Symptoms

Type 2 diabetes affects memory and fluency in older people, new study suggests

by Barbara Hewitt on December 17, 2018

Type 2 diabetes is associated with a decline in brain function among older people with the condition over a five-year period, new research has found.

In particular it affects the verbal memory and fluency, according to the study by Australian experts at the University of Tasmania and Monash University in Melbourne.

Memory Loss

(By Lukiyanova Natalia frenta/Shutterstock.com)

However, contrary to previous studies, the decrease in brain volume often found in older people with type 2 diabetes was not found to be directly associated with cognitive decline during this time period.

Yet compared with people without type 2 diabetes, those with type 2 diabetes had evidence of greater brain atrophy at the beginning of the study.

Previous research has shown that type 2 diabetes can double the risk of dementia in older people, in this new study, Dr Michele Callisaya and colleagues aimed to discover whether type 2 diabetes is associated with greater brain atrophy and cognitive decline, and whether the two are linked.

It is the first piece of research to compare decline in both cognition and brain atrophy between people with and without type 2 diabetes together in the same study.

The trial recruited 705 people aged 55 to 90 years old from the Cognition and Diabetes in Older Tasmanians (CDOT) study. There were 348 people with type 2 diabetes with a mean age 68, and 357 without the condition with a mean age 72.

They underwent brain MRI and neuropsychological measures at three time points over a mean follow-up period of 4.6 years and the results were adjusted for age, sex, education and vascular risk factors including past or current smoking, heart attack, stroke, high blood pressure, high cholesterol, and body mass index.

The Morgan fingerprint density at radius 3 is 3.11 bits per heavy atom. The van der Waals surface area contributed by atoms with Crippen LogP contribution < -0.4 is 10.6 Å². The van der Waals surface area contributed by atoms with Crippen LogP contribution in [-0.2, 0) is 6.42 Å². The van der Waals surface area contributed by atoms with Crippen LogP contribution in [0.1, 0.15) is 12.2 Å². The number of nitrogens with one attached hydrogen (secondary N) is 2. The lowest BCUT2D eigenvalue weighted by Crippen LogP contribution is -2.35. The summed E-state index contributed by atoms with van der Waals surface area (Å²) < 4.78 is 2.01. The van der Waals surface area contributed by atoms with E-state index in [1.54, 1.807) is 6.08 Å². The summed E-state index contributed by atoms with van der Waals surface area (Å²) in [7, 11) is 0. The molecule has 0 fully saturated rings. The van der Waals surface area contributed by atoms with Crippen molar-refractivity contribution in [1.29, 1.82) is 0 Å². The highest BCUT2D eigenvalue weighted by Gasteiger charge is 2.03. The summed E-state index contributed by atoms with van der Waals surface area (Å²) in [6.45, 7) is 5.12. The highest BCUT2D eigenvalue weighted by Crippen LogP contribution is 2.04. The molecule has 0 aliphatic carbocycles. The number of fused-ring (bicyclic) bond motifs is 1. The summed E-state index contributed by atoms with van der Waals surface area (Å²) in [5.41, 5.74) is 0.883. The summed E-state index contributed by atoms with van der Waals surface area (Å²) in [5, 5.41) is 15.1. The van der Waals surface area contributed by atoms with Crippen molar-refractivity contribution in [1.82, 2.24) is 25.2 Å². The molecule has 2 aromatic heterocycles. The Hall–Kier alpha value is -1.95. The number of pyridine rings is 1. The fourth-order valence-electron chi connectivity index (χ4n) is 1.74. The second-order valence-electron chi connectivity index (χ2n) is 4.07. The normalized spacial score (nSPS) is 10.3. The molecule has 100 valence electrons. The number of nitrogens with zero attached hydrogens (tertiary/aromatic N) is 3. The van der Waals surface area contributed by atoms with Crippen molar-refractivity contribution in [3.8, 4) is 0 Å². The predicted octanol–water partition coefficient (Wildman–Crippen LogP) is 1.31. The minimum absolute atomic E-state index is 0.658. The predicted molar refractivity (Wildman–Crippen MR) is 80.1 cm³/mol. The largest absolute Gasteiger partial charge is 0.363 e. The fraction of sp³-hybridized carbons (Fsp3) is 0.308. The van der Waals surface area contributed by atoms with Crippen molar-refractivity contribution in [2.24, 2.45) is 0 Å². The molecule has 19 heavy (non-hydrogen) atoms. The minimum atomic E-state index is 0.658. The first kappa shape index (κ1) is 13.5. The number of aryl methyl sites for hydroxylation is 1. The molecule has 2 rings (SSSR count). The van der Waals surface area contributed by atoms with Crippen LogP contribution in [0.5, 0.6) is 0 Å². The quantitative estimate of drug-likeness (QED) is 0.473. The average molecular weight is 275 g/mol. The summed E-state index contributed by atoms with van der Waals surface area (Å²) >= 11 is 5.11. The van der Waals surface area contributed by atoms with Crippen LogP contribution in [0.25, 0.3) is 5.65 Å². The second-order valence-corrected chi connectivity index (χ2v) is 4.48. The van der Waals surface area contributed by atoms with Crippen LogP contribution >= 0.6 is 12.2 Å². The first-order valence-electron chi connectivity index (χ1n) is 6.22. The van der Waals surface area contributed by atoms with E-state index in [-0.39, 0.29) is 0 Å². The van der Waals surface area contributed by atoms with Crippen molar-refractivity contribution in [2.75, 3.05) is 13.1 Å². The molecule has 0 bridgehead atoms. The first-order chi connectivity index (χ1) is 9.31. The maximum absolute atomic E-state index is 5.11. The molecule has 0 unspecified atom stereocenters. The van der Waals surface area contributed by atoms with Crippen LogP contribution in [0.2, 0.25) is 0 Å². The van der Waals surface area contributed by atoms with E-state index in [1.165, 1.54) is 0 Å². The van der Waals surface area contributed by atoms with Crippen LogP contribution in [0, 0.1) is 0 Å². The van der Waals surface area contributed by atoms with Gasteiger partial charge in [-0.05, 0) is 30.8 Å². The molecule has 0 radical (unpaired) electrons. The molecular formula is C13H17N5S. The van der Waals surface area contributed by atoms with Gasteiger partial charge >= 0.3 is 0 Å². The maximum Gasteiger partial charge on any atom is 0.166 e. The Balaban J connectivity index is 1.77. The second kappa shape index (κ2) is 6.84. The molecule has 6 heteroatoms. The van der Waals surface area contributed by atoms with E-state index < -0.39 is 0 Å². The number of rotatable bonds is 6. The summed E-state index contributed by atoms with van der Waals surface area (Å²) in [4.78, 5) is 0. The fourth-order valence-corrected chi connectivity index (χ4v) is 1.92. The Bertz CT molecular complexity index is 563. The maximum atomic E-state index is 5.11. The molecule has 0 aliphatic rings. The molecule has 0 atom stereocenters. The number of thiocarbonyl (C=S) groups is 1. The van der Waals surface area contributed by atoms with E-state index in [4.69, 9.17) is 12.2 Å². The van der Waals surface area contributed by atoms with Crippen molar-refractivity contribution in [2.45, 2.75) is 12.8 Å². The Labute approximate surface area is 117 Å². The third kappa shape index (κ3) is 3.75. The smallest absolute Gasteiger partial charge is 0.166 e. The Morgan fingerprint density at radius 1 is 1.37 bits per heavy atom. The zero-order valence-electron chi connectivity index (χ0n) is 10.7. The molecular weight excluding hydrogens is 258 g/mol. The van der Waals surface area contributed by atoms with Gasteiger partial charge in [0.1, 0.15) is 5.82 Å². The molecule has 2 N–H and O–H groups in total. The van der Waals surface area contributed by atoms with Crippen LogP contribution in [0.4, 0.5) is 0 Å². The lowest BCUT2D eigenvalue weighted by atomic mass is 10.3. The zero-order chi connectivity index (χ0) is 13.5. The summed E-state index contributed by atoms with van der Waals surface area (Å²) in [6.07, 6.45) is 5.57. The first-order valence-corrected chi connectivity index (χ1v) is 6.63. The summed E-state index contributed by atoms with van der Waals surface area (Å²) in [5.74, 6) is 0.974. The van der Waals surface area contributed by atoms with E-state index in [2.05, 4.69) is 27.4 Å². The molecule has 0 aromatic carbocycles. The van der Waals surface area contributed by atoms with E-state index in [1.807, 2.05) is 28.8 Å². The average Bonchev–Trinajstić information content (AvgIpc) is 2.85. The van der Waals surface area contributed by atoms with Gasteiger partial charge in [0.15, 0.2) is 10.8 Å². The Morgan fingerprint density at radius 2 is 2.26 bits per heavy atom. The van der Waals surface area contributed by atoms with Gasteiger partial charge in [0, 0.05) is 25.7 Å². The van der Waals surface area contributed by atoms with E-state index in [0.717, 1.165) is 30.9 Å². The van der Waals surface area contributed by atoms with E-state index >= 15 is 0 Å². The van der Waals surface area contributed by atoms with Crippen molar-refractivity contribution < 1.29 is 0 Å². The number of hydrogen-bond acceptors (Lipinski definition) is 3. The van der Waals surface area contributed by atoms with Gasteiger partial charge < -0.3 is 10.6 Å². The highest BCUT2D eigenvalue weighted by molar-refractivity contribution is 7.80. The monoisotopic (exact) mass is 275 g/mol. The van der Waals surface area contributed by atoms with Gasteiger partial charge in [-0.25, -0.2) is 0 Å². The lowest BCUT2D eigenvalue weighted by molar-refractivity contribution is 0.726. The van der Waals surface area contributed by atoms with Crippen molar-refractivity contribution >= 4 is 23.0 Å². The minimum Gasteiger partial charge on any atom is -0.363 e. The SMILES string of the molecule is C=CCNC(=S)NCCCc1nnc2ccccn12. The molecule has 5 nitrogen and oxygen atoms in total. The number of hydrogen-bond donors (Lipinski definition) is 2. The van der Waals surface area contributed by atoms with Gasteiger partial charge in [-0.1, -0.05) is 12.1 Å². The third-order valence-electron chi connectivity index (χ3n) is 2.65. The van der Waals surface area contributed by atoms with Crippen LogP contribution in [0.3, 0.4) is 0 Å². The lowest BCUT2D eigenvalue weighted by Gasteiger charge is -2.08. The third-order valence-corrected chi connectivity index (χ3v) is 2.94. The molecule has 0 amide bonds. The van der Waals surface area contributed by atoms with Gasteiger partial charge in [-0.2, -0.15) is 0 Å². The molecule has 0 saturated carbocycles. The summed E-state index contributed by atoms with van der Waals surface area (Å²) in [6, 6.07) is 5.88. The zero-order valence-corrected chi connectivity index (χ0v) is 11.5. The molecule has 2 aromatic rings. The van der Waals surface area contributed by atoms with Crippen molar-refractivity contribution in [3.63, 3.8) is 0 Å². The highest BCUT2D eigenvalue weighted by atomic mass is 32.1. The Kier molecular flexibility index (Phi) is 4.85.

The authors reported there were significant associations found between type 2 diabetes and greater decline in both verbal memory and verbal fluency.

Although people with diabetes had evidence of greater brain atrophy at the start of the study, there was no difference in the rate of brain atrophy between those with and without diabetes over the time course in this study.

There was also no evidence in the study that the rate of brain atrophy directly impacted on the diabetes-cognition relationship. In people without type 2 diabetes, verbal fluency slightly increased on average each year whereas it declined in those with type 2 diabetes.

‘Such accelerated cognitive decline may contribute to executive difficulties in everyday activities and health behaviours, such as medication compliance, which in turn may poorly influence future vascular health and cognitive decline, and possibly an earlier onset of dementia in those with type 2 diabetes,’ the study report says.

‘Contrary to our hypotheses and results from previous cross sectional studies, the rate of brain atrophy over these five years of study did not directly mediate associations between type 2 diabetes and cognitive decline. It is possible that greater accrual of cerebrovascular disease than occurred in our study may be more likely to reveal whether there is such a relationship,’ it points out.

‘In older people, type 2 diabetes is associated with a decline in verbal memory and fluency over approximately five years, but the effect of diabetes on brain atrophy may begin earlier, for example in midlife, given the evidence of greater brain atrophy in people with type 2 diabetes at the start of the study,’ it adds.

‘If this is the case, both pharmacological and lifestyle interventions to prevent brain atrophy in people with type 2 diabetes may need to commence before older age,’ it concludes.

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